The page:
FDA: "Outdated" systems and training fueled infant formula crisis
The Food and Drug Administration on Tuesday acknowledged that it was poorly equipped to handle the baby formula crisis that erupted in the spring, lacking sufficient technology, personnel and authority to address the situation.
Why it matters: Several babies died of suspected Cronobacter bacterial contamination, triggering a massive recall of Abbott Nutrition formula and widespread shortages of formula that sent parents scrambling to meet their babies' nutritional needs.
- While Abbott came under fire for conditions at its factory in Sturgis, Michigan, the FDA also faced scrutiny for failing to act quickly to prevent the crisis from getting out of control.
What they're saying: Abbott said in a statement that "we meet and exceed regulatory requirements for infant formula testing" and maintain "a zero-tolerance policy for Cronobacter," testing regularly for it and eliminating it "if/when we find it."
Driving the news: The FDA released a report documenting its handling of the crisis, saying that it lacked the wherewithal and know-how to take effective action.
- "Simply put, if the FDA is expected to do more, it needs more," the report's author, Center for Veterinary Medicine director Steven Solomon, said in a note accompanying the document.
What they found: The crisis exposed a variety of shortcomings at the FDA, Solomon noted in the report, including:
- "Outdated" systems with a "lack of coordination" tracking product problems, making it difficult to "rapidly identify emerging safety and quality issues."
- Whistleblower complaints were "not delivered" to their addressees due to "inadequate processes and lack of clarity" on how to handle them.
- "Limited infant formula-specific training" for FDA investigators.
- A lack of authority to address shortages of critical food products.
- "Scientific gaps in understanding Cronobacter contamination and illness hindered the FDA’s response throughout the incident."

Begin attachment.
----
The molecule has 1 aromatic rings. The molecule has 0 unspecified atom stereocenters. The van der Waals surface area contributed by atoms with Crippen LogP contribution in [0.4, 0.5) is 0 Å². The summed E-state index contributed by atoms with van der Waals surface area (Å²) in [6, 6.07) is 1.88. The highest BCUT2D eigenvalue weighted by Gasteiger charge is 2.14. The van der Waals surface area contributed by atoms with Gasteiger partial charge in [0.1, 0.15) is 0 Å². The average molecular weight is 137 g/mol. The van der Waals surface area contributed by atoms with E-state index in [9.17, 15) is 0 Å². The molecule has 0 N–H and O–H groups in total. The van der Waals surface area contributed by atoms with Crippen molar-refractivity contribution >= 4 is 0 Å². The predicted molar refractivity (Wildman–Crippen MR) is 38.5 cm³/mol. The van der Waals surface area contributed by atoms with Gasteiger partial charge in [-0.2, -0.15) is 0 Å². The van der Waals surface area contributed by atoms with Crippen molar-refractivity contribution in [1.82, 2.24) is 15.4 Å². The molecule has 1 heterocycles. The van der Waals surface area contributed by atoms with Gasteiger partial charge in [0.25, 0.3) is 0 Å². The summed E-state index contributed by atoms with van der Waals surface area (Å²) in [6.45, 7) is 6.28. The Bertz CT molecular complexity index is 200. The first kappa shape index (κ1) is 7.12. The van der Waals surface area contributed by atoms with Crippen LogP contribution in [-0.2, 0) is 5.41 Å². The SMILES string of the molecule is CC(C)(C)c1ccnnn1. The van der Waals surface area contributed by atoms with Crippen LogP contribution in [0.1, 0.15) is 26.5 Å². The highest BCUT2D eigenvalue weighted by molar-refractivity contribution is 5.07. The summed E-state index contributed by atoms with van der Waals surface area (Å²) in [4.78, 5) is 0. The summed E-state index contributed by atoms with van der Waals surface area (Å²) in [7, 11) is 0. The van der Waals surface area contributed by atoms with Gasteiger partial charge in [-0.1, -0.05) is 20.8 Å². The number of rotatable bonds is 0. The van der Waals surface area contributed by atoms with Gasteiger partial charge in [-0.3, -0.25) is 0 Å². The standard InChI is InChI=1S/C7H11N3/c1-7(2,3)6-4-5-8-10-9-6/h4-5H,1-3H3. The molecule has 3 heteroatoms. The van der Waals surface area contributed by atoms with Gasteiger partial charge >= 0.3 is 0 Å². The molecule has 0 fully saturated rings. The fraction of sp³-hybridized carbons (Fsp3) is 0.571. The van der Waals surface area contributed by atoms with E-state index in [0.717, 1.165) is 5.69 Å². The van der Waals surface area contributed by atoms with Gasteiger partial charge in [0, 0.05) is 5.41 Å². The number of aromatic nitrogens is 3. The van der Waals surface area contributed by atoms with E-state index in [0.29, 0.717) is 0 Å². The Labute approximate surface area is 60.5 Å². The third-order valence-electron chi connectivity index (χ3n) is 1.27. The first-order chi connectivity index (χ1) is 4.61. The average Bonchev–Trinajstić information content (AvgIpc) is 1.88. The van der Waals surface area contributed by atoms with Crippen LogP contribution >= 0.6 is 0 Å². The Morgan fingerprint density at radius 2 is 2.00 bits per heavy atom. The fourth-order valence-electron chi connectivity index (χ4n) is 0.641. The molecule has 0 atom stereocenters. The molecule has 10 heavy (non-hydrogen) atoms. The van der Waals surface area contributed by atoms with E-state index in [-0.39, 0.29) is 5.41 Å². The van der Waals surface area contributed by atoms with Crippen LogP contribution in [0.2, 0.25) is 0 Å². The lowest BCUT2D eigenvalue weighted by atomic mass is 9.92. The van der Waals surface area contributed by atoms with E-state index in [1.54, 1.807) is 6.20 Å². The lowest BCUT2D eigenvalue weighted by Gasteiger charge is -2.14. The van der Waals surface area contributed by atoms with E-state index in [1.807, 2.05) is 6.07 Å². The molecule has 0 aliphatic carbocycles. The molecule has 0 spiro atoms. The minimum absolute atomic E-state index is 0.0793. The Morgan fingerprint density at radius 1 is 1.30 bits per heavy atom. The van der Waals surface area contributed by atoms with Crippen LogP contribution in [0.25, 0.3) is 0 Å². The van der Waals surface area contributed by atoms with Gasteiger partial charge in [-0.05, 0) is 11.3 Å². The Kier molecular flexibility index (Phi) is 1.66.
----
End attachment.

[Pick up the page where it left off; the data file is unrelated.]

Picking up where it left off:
Yes, but: The agency faulted Abbott for triggering the crisis, saying conditions at the company's plant in Sturgis, Michigan, "were not consistent with a strong food safety culture."
- Yet "the FDA does not have the authority to require manufacturers of infant formulas or certain medical foods to notify it when they become aware of a circumstance that could lead to a shortage of these products for U.S. consumers, or to require manufacturers to put in place risk management plans," Solomon noted.
The other side: Abbott Nutrition executive Christopher Calamari told families in prepared congressional testimony in May that "we let you down" and "we are deeply sorry and are committed to making sure that a shortage like this never happens again."
- But he also reiterated that "we continue to believe that there is no conclusive evidence to link our formulas" to infant illnesses and deaths blamed on Cronobacter.
Worth noting: The report did not seek to address whether industry consolidation — four companies control about 87% of the market — or other factors outside of its control contributed to the crisis.
- The Federal Trade Commission has launched a probe into reports that baby formula sellers engaged in deceptive practices, price gouging or other illegal tactics.
Editor's note: This article has been updated with comment from Abbott.